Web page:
Editors’ Picks: 5 Favorite Wire Jewelry Making Books
Wire is a staple for any metalsmith, but some jewelry makers specialize in working with wire. It can require few tools and be simple to use. It can also be cut, bent, and finished into wire jewelry that is both simple and complex. I asked for a favorite book about wire working for jewelry makers from editors in the Interweave Jewelry Group, and here are our selections.
The Missing Link by Cindy Wimmer and Fine Art Weaving by Sarah Thompson
Kerry Bogert is Editorial Director of Interweave Books and an accomplished wire jeweler. She was so excited about this opportunity she couldn’t pick just one book! Kerry says:
“When it comes to wire jewelry books it’s really difficult for me to pick favorites. I think it might be easier to pick a favorite child. I can find something to love in every wire book on the Interweave list! But if you twist my wrist, my number one favorite is The Missing Link by Cindy Wimmer, with Fine Art Wire Weaving by Sarah Thompson as a close second.
“In The Missing Link, Cindy walks you step-by-step through creating 30 unique wirework links. Each one has personality, charm, and, most importantly, versatility. You can use the links to make earrings, bracelets, or necklaces; use them on their own or paired in different combinations for one-of-a-kind results; or use them as the spring board to your own link designs. If you’re at a loss for just how to use a particular link, you can find many of them used in the 15 inspired jewelry designs included in the book. As you flip through the pages of The Missing Link, I think it’s clear to see why it’s been a best seller for years!
“Fine Art Wire Weaving is like a master class for the wire weaver. Sarah’s work is nothing short of spectacular! And you don’t have to take my word for it, she took Best in Show in the Bead Dreams competition in 2014. The techniques used to create those award-winning designs are the same ones Sarah shares in Fine Art Wire Weaving. With basic weaves, patience, and Sarah’s guidance, you’ll be able to create 20 beautiful pieces of jewelry and learn the foundation to designing your own original creations.”
Wire Style 2 by Denise Peck
Karla Rosenbusch is Managing Editor of Lapidary Journal Jewelry Artist and The Tucson Show Guide. Karla says:
“For anyone who wants to get started making wire jewelry — or who is already a wire artist and is just looking for inspiration — Wire Style 2 fits the bill. Written by the editor of Step by Step Wire Jewelry, Denise Peck, the book gives you all the info you need — wire basics, the necessary tools, the essential techniques, and resources for finding wire materials and supplies. I particularly love the chart of wire gauges. It shows you exactly how large each gauge is whether you’re using round, half-round, or square wire. Very useful!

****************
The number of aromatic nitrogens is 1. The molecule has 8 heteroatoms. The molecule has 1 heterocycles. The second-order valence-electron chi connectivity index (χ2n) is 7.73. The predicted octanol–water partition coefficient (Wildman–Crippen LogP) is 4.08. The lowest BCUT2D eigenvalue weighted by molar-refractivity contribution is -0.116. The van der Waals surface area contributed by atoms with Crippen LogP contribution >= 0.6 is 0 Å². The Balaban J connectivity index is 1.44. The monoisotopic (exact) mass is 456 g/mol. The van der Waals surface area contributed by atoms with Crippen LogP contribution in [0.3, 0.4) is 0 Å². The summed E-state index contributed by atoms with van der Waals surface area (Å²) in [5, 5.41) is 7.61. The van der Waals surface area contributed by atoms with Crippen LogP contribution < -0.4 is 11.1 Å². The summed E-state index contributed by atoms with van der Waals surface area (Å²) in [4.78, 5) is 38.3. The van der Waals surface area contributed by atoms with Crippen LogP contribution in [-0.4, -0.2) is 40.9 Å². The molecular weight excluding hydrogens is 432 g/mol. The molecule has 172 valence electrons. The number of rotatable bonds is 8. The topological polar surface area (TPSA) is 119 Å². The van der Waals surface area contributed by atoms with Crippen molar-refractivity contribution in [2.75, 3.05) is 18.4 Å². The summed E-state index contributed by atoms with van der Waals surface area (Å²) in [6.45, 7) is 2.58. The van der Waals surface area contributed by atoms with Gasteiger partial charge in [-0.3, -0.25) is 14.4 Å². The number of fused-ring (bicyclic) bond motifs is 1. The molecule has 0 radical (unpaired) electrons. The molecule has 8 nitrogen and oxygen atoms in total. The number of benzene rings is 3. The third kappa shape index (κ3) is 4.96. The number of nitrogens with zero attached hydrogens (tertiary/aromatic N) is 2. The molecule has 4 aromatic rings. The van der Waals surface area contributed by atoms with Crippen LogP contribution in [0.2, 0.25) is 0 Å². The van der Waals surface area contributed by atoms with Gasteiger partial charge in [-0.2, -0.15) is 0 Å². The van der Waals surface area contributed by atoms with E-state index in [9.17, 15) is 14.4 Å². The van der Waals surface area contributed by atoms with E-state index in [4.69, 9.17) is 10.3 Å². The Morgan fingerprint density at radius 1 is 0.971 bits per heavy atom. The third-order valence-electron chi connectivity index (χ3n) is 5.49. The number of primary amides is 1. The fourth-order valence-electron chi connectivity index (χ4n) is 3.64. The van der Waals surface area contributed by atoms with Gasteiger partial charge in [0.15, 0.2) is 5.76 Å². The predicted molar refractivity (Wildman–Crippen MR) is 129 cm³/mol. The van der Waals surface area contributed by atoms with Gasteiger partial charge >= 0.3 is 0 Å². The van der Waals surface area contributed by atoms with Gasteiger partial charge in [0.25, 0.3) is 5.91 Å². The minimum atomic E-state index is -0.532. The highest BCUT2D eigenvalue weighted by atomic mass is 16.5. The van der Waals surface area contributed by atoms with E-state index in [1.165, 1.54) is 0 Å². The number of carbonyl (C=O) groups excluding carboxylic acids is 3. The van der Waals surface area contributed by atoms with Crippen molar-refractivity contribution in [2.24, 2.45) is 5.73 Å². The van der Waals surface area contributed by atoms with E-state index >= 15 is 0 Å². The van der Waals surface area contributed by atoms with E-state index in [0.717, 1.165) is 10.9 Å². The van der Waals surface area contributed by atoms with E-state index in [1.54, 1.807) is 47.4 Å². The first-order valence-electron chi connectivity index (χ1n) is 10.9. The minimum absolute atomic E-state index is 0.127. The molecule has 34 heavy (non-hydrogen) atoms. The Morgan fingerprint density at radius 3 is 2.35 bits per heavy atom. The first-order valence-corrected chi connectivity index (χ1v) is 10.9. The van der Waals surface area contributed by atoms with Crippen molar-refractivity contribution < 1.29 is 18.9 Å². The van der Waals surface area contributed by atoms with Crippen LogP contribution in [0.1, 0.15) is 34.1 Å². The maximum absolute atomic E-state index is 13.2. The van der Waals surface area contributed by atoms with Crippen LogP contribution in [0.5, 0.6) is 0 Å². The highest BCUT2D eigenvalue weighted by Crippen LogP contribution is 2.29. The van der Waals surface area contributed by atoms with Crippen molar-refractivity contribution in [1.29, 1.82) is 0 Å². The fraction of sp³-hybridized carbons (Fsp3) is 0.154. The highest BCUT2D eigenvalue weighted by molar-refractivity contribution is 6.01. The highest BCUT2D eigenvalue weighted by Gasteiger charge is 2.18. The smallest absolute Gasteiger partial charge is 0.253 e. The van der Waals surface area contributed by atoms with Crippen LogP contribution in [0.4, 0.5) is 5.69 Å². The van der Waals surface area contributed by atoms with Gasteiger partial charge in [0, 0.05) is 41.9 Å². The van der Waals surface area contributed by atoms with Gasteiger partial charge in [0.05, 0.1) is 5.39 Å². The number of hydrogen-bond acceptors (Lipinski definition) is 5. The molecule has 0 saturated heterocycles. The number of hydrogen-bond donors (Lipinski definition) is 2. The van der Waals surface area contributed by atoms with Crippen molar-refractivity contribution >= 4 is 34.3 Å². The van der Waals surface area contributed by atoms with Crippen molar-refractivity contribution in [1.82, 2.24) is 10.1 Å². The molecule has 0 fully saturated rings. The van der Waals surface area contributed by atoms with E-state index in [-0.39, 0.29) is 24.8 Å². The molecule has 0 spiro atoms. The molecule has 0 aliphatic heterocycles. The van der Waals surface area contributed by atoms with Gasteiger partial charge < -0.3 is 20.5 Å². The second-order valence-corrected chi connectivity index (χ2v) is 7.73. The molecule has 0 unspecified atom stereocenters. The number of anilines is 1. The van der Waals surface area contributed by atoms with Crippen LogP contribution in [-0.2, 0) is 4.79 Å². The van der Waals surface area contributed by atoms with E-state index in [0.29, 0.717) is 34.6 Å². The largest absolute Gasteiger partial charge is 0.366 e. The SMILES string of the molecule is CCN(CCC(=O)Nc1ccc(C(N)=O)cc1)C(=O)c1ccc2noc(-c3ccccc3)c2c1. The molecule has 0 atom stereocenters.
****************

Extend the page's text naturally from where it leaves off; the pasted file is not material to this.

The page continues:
“But the bulk of the book is devoted to more than 45 spectacular wire projects at all skill levels — beginner to advanced. I’ve used a lot of these projects as inspiration for my own designs. As a big fan of wire spirals, I especially like Cindy Wimmer’s Encircled Bracelet project. But there are so many projects in the book that you’ll definitely find your favorite — or favorites — among them.”
Artisan Filigree by Jodi Bombardier
Long-time editor of Jewelry Making Daily and now our Social Media Manager, Tammy Jones loves finding new ways for making wire jewelry. Here’s what she has to say:
“If you love wirework, you’re probably always on the prowl for more and more ways to use wire for jewelry making, right? That’s one of the reasons I appreciate Artisan Filigree, by Jodi Bombardier. Jodi’s inspiring wire jewelry-making projects alone are enough to make this book a favorite book. But I also love that the projects show different ways to use wire, such as wire bezels for pendants and rings, out-of-the-ordinary bails, bracelet links, and clasps. Her pairing of heavy-gauge wire frames with fine wire details creates depth and interest in her designs. Plus the smaller elements that make up her projects are perfect for using wire scraps. So much to love in this beautiful book!”
Handcrafted Wire Findings: Techniques and Designs for Custom Jewelry Components by Denise Peck and Jane Dickerson
As for myself, I’m drawn to the finishing touches that wire can add to a piece of jewelry made from anything. Some of the first things I spot in jewelry as I walk through a craft show are the functional elements. That’s because the details make all the difference, and in jewelry designs, some of the most important details are the findings.
Used to connect parts and sometimes allow them to open and close again, findings first are parts that must do their jobs well. But they are also visible much of the time, and it’s a mistake not to give their appearance within a design the same thought you give to all the other components in it. A beautiful finding can even be the focus of your piece — like a hefty, hand-hammered toggle — while a big, round, shiny, manufactured spring ring can stick out like a sore thumb amid your delicate tendrils of patinated wire.
Denise Peck and Jane Dickerson understand the importance of both the functionality and aesthetics of findings. In Handcrafted Wire Findings: Techniques and Designs for Custom Jewelry Components, they show you how to make eight kinds of ear wires, 10 types of links, and more than a dozen different hook and toggle clasps. Throughout this book, the instructions are clear, illustrated, well laid out, and the examples are beautifully photographed. The basics of wire types, tools, and techniques are also included, with helpful information from forming to finishing as well.
Along with improving your jewelry designs, making your own findings can also save you time and money. What are you waiting for?
Merle White is Editor-in-Chief of Lapidary Journal Jewelry Artist and Editorial Director for the Interweave Jewelry Group.
Find These Favorite Wire Working Books Now!